Agency Affected: Department of Agriculture

  3. Status: Closed - Implemented

    Comments: According to a November 2011 memo from Interior's Deputy Assistant Secretary for Law Enforcement Security and Emergency Management, U.S. Customs and Border Patrol developed a national training module on environmental and cultural stewardship. The departments of Interior and Agriculture provided input and comment on the module as it was developed, and personnel from all three agencies at headquarters and field levels were involved. Border Patrol issued a directive in September 2011, requiring all agents to annually take the training. A review of the training module shows that its content emphasizes site-specific training and collaboration with land managers.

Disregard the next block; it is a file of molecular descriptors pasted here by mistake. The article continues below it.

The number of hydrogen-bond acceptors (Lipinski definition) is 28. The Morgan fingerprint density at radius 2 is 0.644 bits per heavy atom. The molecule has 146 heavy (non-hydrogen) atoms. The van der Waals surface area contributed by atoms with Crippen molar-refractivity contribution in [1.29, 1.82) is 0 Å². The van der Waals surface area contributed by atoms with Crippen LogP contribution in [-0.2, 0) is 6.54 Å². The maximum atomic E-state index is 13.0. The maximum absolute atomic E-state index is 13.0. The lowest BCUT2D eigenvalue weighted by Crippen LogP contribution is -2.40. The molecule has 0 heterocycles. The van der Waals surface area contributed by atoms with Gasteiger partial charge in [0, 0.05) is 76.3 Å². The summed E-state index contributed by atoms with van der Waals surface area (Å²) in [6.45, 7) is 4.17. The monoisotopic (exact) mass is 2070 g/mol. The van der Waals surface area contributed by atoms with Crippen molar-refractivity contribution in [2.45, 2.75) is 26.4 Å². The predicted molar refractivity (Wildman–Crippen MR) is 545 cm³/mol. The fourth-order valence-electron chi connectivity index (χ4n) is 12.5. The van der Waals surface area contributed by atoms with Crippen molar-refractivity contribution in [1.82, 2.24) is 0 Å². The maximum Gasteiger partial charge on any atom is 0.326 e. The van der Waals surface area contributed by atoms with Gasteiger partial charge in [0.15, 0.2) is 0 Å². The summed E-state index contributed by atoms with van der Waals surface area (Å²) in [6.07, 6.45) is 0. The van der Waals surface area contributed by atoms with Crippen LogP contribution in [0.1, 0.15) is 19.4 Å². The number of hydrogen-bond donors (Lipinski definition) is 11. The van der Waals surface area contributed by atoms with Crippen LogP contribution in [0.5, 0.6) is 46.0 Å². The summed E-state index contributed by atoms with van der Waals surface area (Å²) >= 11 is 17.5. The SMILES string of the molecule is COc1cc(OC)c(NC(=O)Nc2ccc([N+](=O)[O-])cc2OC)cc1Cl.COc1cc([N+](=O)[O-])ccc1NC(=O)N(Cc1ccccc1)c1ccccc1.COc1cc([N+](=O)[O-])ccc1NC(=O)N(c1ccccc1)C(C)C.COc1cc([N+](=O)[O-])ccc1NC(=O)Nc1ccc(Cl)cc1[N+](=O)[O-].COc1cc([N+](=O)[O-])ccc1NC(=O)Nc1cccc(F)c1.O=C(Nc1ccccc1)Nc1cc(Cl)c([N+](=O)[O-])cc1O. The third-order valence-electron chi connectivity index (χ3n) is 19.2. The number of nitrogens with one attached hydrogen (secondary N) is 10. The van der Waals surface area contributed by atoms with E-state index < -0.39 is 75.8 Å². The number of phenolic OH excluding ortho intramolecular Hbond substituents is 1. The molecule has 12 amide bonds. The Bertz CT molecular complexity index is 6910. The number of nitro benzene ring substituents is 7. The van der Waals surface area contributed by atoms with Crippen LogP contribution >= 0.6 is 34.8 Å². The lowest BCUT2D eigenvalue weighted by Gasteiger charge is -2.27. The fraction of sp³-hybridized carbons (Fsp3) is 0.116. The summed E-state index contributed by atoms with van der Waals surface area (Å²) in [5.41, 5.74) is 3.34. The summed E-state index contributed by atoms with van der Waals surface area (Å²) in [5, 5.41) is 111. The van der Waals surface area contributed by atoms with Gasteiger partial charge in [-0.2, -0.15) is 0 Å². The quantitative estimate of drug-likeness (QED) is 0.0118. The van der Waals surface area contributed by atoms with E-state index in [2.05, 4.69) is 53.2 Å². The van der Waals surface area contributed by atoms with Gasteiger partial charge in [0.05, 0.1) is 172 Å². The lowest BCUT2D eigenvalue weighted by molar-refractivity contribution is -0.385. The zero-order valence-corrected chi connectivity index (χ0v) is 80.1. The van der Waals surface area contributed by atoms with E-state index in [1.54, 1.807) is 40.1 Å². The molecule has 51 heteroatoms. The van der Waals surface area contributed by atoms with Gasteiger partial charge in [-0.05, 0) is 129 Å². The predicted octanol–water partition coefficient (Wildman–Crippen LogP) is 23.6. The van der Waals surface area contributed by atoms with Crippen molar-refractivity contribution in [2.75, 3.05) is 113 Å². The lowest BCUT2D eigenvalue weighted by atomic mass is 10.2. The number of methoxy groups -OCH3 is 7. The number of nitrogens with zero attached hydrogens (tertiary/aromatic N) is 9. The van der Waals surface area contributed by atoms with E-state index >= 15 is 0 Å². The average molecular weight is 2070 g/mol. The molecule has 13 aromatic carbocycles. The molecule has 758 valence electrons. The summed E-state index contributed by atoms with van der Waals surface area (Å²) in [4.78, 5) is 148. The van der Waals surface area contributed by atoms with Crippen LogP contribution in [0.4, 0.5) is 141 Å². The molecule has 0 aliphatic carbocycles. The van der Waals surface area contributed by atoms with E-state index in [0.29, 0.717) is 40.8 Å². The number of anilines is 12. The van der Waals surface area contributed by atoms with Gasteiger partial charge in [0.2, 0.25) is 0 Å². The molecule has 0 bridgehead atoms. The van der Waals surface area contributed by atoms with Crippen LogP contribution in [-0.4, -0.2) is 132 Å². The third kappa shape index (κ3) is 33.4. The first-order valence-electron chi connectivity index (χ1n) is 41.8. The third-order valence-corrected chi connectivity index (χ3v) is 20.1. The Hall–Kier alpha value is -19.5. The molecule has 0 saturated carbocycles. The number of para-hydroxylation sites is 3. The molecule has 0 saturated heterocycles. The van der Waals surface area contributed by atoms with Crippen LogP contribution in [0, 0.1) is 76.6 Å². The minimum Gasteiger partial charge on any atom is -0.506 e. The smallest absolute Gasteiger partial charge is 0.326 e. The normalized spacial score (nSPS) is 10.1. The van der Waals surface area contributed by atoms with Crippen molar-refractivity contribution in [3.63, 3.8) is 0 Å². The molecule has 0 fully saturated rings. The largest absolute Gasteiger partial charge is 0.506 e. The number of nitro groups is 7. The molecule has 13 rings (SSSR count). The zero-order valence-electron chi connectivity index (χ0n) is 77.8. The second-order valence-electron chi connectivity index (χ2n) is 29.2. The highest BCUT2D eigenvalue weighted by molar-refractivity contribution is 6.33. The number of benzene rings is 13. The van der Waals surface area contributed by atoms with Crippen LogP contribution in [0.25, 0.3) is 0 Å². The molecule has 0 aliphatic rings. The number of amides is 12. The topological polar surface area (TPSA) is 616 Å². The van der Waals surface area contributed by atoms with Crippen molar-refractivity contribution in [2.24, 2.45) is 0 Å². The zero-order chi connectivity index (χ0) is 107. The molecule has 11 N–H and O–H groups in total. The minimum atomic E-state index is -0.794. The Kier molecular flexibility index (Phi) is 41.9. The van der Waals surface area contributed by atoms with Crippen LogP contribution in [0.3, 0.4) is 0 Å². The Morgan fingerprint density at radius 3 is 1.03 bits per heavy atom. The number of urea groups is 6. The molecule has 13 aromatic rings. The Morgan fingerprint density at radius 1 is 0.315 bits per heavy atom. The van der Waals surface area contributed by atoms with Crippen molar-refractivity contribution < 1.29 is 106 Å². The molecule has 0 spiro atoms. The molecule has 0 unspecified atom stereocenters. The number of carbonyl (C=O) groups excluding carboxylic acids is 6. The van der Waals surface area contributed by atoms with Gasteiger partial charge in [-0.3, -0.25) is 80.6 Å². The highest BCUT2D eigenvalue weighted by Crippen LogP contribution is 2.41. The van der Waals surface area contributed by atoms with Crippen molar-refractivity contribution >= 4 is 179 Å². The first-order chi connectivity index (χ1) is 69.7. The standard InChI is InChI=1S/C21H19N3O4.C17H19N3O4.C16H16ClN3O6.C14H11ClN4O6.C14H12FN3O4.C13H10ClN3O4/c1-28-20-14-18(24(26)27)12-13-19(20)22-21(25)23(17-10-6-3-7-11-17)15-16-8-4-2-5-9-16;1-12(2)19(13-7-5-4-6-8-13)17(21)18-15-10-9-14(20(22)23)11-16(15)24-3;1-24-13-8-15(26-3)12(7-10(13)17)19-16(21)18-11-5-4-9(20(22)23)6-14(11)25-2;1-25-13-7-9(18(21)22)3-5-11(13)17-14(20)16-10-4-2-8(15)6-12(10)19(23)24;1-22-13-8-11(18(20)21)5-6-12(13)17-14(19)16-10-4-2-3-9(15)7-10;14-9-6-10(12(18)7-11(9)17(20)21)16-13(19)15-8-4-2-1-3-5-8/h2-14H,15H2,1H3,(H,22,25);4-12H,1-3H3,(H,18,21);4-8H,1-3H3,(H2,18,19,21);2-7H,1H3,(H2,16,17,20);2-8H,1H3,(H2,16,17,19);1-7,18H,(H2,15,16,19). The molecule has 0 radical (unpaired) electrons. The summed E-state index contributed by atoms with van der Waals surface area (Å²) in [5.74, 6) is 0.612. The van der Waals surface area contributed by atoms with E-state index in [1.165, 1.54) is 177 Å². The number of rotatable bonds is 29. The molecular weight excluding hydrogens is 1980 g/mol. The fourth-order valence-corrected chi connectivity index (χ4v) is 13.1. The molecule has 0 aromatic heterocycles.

Recommendation: To improve the effectiveness of Border Patrol operations while also protecting cultural and natural resources on federal lands along the southwestern border, the Secretaries of Homeland Security, the Interior, and Agriculture, as DHS, Interior, and the Forest Service continue developing a national training module on environmental and cultural resource stewardship, should incorporate the input of Border Patrol agents and land managers into the design and development of training content, which may include training that is recurring, area-specific, and provided by land managers.

    Agency Affected: Department of Homeland Security

  4. Status: Closed - Implemented